The holidays are time for family and friends to gather together. But there are thousands of Coloradans who are shut-ins, and rarely see visitors.
7Everyday Hero Denny Gray has been working the last thirty Christmases to change that.
Gray organizes a project called Basket of Joy, where hundreds of Coloradans gather to make a difference.
"This is a community of people that have come together to wrap baskets for those who might not have any gifts at Christmastime," said Gray.
The volunteers make thousands of fruit baskets.
"5,280 of them. In the baskets are 17 pieces of fruit, five pieces of candy, a Christmas card that is a holiday card," said Gray.
It all started when four friends put their heads together back in 1987.
Denny, Linda Dee with the Volunteers of America, Dan Sutton with Albertsons and Denver 7's own Woody Page.
Back then Paige wrote a human interest column for the Denver Post.
He discovered two women, alone and down on their luck, and wrote about them in the paper.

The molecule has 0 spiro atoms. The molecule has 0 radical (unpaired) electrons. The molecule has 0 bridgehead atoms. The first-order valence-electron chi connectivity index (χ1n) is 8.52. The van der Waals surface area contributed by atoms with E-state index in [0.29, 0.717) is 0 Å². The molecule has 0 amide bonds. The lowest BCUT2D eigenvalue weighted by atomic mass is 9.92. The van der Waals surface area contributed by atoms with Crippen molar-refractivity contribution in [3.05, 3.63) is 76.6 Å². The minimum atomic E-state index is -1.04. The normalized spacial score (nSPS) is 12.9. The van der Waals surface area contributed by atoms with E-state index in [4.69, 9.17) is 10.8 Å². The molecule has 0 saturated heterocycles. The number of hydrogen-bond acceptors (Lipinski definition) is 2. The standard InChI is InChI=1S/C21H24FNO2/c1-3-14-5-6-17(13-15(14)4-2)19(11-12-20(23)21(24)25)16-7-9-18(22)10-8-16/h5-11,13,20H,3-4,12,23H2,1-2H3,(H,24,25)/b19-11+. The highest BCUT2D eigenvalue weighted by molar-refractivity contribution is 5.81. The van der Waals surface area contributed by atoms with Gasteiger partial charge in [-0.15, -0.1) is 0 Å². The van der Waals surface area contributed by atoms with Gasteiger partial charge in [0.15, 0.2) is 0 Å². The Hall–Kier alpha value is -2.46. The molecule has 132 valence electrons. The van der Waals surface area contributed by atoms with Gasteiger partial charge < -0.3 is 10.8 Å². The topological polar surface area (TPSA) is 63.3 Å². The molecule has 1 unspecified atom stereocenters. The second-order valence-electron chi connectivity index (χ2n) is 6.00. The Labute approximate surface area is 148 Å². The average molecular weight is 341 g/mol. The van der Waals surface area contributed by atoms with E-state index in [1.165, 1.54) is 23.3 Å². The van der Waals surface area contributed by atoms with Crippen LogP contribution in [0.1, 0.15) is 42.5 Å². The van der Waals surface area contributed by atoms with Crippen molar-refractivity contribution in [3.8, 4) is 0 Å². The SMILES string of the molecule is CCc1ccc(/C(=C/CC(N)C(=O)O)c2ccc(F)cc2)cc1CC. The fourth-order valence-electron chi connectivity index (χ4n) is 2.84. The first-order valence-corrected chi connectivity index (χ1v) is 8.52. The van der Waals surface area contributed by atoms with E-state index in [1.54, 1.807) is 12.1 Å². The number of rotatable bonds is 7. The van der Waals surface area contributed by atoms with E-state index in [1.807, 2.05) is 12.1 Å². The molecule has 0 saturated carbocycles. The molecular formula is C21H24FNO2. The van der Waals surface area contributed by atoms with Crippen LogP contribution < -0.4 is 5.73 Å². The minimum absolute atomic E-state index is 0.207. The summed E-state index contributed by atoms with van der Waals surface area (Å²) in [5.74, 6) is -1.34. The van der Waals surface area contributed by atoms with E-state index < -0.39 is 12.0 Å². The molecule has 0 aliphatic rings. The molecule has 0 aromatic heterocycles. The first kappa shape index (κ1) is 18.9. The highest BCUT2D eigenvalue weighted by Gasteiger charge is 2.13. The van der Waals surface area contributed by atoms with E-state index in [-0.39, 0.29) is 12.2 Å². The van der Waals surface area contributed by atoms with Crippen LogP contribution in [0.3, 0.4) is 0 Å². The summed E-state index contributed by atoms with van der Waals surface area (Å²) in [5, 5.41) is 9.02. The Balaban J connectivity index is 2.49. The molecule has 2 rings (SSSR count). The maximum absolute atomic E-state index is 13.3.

"I asked people in the column to send me holiday cards. And I went to Dan at Albertson's, and I said: 'Can you make me a big fruit basket?'" explained Paige.
Paige and the others quickly learned there are thousands who are alone during the holidays.
"I thought there are too many lonely and elderly people," said Paige.
"Approximately 67,000 of these people were women who lived alone under the poverty line," added Gray.
So, Gray became a kind of general manager of Basket of Joy. That means he starts preparing months ahead of the holidays.
"I probably spend in excess of 350-hours on this," said Gray.
Gray is the head of the program, and Sutton helps secure the cases of fruit.
"I help line up the supplies and help Denny with the backstage logistics," said Sutton.
And today, 30-years later, hundreds of families volunteer to make the baskets.
As does Safeway, Bellco, Innovage, the Denver Post and Denver Mattress, which provides the warehouse space.
And the baskets of joy are whisked away to people who are alone for holidays.
"They may not have any other connection with another human being during the holidays, and we make that happen," said Gray.
"The people who get baskets don't have anyone else for Christmas," said Sutton.
But thanks to Denny Gray and hundreds of volunteers they do get a Basket of Joy cheerfully delivered right to their door.
Mitch Jelniker anchors Denver7 in the mornings from 4:30 to 7 a.m. He also features a different 7Everyday Hero each week on 7NEWS. Follow Mitch on Facebook and Twitter. Nominate a 7Everyday Hero here.